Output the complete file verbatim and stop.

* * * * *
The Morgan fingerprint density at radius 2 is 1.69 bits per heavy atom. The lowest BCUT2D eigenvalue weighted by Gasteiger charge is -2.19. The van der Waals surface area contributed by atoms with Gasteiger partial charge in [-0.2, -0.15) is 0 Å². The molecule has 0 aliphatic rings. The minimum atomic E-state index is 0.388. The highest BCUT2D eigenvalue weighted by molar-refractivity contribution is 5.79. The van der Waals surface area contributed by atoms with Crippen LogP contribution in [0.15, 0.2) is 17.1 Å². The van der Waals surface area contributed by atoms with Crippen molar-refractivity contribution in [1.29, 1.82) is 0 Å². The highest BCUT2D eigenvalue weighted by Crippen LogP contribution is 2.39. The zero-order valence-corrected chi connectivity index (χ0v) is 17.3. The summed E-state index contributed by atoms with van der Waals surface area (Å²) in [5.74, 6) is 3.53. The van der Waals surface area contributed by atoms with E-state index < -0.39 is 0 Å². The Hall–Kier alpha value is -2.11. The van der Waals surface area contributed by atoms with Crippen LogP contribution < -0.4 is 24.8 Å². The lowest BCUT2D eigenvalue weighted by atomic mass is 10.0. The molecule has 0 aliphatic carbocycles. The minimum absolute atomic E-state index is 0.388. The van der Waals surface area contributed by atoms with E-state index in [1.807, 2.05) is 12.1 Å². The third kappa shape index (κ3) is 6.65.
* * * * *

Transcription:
The Morgan fingerprint density at radius 2 is 1.69 bits per heavy atom. The lowest BCUT2D eigenvalue weighted by Gasteiger charge is -2.19. The van der Waals surface area contributed by atoms with Gasteiger partial charge in [-0.2, -0.15) is 0 Å². The molecule has 0 aliphatic rings. The minimum atomic E-state index is 0.388. The highest BCUT2D eigenvalue weighted by molar-refractivity contribution is 5.79. The van der Waals surface area contributed by atoms with Crippen LogP contribution in [0.15, 0.2) is 17.1 Å². The van der Waals surface area contributed by atoms with Crippen molar-refractivity contribution in [1.29, 1.82) is 0 Å². The highest BCUT2D eigenvalue weighted by Crippen LogP contribution is 2.39. The zero-order valence-corrected chi connectivity index (χ0v) is 17.3. The summed E-state index contributed by atoms with van der Waals surface area (Å²) in [5.74, 6) is 3.53. The van der Waals surface area contributed by atoms with E-state index < -0.39 is 0 Å². The Hall–Kier alpha value is -2.11. The van der Waals surface area contributed by atoms with Crippen LogP contribution < -0.4 is 24.8 Å². The lowest BCUT2D eigenvalue weighted by atomic mass is 10.0. The molecule has 0 aliphatic carbocycles. The minimum absolute atomic E-state index is 0.388. The van der Waals surface area contributed by atoms with E-state index in [1.807, 2.05) is 12.1 Å². The third kappa shape index (κ3) is 6.65.